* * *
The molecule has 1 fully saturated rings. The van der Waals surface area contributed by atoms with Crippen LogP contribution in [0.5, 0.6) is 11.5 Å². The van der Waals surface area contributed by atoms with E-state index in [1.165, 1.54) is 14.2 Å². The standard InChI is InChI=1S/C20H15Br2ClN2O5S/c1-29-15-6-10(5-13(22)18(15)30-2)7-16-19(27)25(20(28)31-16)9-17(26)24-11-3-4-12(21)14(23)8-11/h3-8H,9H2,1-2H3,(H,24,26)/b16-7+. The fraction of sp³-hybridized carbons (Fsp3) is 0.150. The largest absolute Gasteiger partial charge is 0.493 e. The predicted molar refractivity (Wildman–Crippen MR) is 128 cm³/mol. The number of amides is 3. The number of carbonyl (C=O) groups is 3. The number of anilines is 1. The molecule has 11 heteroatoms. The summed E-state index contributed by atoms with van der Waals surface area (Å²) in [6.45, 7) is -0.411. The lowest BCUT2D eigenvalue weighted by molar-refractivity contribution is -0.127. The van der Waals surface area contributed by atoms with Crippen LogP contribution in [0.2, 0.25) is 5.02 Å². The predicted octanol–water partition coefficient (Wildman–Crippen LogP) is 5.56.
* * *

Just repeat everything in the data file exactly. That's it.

The molecule has 1 fully saturated rings. The van der Waals surface area contributed by atoms with Crippen LogP contribution in [0.5, 0.6) is 11.5 Å². The van der Waals surface area contributed by atoms with E-state index in [1.165, 1.54) is 14.2 Å². The standard InChI is InChI=1S/C20H15Br2ClN2O5S/c1-29-15-6-10(5-13(22)18(15)30-2)7-16-19(27)25(20(28)31-16)9-17(26)24-11-3-4-12(21)14(23)8-11/h3-8H,9H2,1-2H3,(H,24,26)/b16-7+. The fraction of sp³-hybridized carbons (Fsp3) is 0.150. The largest absolute Gasteiger partial charge is 0.493 e. The predicted molar refractivity (Wildman–Crippen MR) is 128 cm³/mol. The number of amides is 3. The number of carbonyl (C=O) groups is 3. The number of anilines is 1. The molecule has 11 heteroatoms. The summed E-state index contributed by atoms with van der Waals surface area (Å²) in [6.45, 7) is -0.411. The lowest BCUT2D eigenvalue weighted by molar-refractivity contribution is -0.127. The van der Waals surface area contributed by atoms with Crippen LogP contribution in [0.2, 0.25) is 5.02 Å². The predicted octanol–water partition coefficient (Wildman–Crippen LogP) is 5.56.